Graphene and functionalised graphene for flexible and optoelectric applications
Bointon, Thomas H.
Thesis or dissertation
University of Exeter
The landscape of consumer electronics has drastically changed over the last decade. Technological advances have led to the development of portable media devices, such as the iPod, smart phones and laptops. This has been achieved primarily through miniaturisation and using materials such as Lithium and Indium Tin Oxide (ITO) to increase energy density in batteries and as transparent electrodes for light emitting displays respectively. However, ten years on there are now new consumer demands, which are dictating the direction of research and new products are under constant development. Graphene is a promising next-generation material that was discovered in 2004. It is composed of a two-dimensional lattice made only from carbon. The atoms are arranged in a two atom basis hexagonal crystal structure which forms a fundamental building block of all sp2 hybrid forms of carbon. The production of large area graphene has a high cost, due to the long growth times and the high temperatures required. This is relevant as graphene is not viable compared to other transparent conductors which are produced on industrial scales for a fraction of the cost of graphene growth. Furthermore, graphene has a high intrinsic resistivity (2KW/_) which is three orders of magnitude greater than the current industry standard ITO. This limits the size of the electrodes as there is dissipation of energy across the electrode leading to inefficiency. Furthermore a potential drop occurs across the electrode leading to a non-uniform light emission when the electrode is used in a light emitting display. I investigate alternative methods of large area graphene growth with the aim of reducing the manufacturing costs, while maintaining the quality required for graphene human interface devices. Building on this I develop new fabrication methods for the production of large-area graphene devices which are flexible and transparent and show the first all graphene touch sensor. Focusing on the reducing the high resistivity of graphene using FeCl3 intercalation, while maintaining high optical transmission, I show low resistivity achieved using this process for microscopic graphene flakes, large-area graphene grown on silicon carbide and large-area graphene grown by CVD. Furthermore, I explore the stability of FeCl3 intercalated graphene and a process to transfer a material to arbitrary flexible substrates.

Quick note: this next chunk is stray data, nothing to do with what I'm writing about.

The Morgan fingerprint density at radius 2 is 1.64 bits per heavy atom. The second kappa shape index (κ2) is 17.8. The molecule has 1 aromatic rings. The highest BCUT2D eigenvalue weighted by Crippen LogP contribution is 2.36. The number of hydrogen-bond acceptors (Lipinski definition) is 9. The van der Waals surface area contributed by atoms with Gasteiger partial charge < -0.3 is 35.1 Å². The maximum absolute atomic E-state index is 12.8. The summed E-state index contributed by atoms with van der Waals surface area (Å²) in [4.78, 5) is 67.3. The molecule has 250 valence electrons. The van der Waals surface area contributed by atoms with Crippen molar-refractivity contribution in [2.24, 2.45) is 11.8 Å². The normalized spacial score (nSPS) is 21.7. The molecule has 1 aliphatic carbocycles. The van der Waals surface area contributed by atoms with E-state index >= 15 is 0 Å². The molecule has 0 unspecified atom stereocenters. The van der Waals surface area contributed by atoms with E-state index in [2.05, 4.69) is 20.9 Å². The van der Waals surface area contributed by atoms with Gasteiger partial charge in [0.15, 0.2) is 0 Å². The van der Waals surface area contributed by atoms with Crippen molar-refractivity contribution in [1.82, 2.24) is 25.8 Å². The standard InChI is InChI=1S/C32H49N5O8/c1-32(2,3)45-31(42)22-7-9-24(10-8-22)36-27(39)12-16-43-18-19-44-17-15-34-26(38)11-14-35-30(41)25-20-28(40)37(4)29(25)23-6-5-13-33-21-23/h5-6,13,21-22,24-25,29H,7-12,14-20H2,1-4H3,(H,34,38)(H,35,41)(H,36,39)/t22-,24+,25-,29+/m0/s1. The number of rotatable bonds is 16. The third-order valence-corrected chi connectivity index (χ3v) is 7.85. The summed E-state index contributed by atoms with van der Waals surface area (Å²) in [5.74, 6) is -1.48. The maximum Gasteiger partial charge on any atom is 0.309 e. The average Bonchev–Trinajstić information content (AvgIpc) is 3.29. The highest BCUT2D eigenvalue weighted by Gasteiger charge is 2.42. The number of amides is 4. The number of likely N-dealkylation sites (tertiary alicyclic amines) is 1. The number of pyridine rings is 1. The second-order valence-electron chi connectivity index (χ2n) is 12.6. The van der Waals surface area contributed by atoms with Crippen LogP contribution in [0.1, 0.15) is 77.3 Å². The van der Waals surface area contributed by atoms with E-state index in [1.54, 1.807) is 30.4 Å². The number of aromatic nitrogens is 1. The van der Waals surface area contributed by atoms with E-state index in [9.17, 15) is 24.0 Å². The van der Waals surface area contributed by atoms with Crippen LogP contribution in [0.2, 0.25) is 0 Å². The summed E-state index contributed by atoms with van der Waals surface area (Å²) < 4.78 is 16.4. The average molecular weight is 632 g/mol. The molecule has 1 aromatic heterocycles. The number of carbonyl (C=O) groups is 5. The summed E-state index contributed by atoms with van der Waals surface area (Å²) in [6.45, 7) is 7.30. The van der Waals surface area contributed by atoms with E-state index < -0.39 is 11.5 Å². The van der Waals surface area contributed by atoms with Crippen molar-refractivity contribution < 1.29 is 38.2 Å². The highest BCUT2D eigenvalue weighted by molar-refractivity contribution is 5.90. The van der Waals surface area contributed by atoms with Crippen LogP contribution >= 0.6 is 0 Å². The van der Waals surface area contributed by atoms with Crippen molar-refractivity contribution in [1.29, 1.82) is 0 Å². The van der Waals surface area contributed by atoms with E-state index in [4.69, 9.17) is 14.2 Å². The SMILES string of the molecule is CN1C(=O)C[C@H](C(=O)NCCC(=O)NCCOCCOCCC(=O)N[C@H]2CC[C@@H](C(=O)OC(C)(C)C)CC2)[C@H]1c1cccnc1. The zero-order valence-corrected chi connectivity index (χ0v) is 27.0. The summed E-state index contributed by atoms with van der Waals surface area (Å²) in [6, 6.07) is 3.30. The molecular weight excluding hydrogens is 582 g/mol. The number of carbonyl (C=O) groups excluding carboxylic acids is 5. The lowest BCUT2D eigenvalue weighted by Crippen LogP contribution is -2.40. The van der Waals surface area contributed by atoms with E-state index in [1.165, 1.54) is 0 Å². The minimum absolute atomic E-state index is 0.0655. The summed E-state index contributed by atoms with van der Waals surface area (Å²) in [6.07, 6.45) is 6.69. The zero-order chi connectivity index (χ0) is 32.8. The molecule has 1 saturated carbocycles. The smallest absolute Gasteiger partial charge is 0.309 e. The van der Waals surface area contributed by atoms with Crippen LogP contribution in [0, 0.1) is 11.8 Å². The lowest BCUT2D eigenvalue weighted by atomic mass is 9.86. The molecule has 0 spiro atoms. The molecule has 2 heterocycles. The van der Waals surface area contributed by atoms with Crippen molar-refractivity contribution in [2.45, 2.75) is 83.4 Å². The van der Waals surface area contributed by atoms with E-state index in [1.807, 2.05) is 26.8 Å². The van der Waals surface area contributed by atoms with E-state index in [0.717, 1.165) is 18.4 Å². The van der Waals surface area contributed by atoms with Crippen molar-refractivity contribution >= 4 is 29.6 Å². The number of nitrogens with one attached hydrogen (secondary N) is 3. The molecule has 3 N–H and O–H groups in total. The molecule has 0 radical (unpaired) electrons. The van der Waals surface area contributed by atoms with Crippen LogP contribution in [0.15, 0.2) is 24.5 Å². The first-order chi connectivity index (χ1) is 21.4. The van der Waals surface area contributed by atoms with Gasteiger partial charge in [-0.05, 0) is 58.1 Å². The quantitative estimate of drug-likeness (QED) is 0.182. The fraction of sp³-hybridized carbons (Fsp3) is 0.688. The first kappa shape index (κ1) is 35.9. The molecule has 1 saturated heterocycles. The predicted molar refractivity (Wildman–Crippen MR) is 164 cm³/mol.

Craciun, Monica F
PhD in Engineering
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